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Elder Abuse, Manipulation towards Suicide, and Homicide : Borders Can be Vague | OMICS International
ISSN: 1522-4821
International Journal of Emergency Mental Health and Human Resilience
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Elder Abuse, Manipulation towards Suicide, and Homicide : Borders Can be Vague

Sergei V. Jargin*

Peoples’ Friendship University of Russia, Clementovski per 6-82; 115184 Moscow, Russia

*Corresponding Author:
Sergei V. Jargin
Peoples’ Friendship University of Russia
Clementovski per 6-82; 115184 Moscow, Russia

Visit for more related articles at International Journal of Emergency Mental Health and Human Resilience


Elder abuse can have many forms; it is generally under-recognized and underreported. The borders between elder abuse, resulting in a person’s death, manipulation towards suicide, and murder can be indistinct. It can include involvement in heavy binge drinking, denial of help, and instigation of self-harming behavior. A case report is discussed here. A concluding point is that the state should care about weaker members of society, including those suffering of alcoholrelated dementia, because they can be abused by their relatives and expropriated by criminals. Authorities should investigate the cases, when alcoholics, disabled and other people were deprived of their apartments or houses as a result of criminal acts or deceit, having thus become homeless, and to help these people to obtain decent accommodation.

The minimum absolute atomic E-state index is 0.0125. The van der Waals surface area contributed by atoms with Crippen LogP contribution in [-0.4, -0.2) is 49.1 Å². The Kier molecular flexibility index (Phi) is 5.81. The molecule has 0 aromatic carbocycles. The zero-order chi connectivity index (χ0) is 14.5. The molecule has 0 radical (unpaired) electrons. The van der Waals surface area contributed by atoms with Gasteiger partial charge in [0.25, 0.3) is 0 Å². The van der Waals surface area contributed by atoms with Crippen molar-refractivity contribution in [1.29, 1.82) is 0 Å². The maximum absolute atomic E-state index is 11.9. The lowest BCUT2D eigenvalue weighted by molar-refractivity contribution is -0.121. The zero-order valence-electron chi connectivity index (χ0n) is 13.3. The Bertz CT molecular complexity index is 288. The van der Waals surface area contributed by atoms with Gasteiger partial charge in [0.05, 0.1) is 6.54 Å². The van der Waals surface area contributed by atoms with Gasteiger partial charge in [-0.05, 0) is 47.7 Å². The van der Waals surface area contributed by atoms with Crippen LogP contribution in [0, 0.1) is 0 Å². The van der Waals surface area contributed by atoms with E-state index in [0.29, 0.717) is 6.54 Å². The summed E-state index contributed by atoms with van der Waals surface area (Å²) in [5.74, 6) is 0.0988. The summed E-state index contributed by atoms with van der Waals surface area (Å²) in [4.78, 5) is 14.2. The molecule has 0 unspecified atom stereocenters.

Suicide; parricide; alcoholism; dementia


Elder abuse can have many forms; it is generally underrecognized and under-reported (Bradley, 1996). Physicians underreport elder abuse because of their unfamiliarity with legislation or the belief that they may not have appropriate evaluation skills. Victims often have low self-esteem, blame themselves, do not want to admit their vulnerability, or ‘to betray’ their relatives (Kleinschmidt, 1997). Factors associated with elder abuse include advanced age, low income, functional impairment, alcoholism, drug abuse, and lack of social support (US Preventive Services Task Force, 2004). Risk of death from abuse may be higher in older adults with dementia, especially those having greater levels of cognitive impairment (Dong, Chen & Simon, 2014). Violence can be subtle and insidious (Heilporn, Andre, Didier & Chamberlain, 2006), hardly recognized as such by the social environment. The borders between elder abuse, resulting in a person’s death, manipulation towards suicide, manslaughter and murder can be indistinct.

It is difficult to generalize having no reliable statistics. However, being acquainted with some cases and the permissive atmosphere, it should be stressed that life shortening of an elderly family member can be a strategy, conducted consciously or in part subconsciously. It can include intentional or neglectful acts (Hoover & Polson, 2014): involvement in heavy binge drinking, inadequate nutrition, denial of help, manipulation towards self-destructive behavior (smoking, alcohol consumption, taking different social risks), instigations to commit suicide. Such cases can be hardly distinguishable from elder neglect and abuse. One of the most frequent motives is the economic one (Palermo, 2010), in Russia, particularly, appropriation of apartments and houses (Jargin, 2010, 2012). It is known that aged alcoholics and people suffering of alcohol-related dementia have been convenient victims of property-related crime. As a result, many of them have become homeless.

Case Report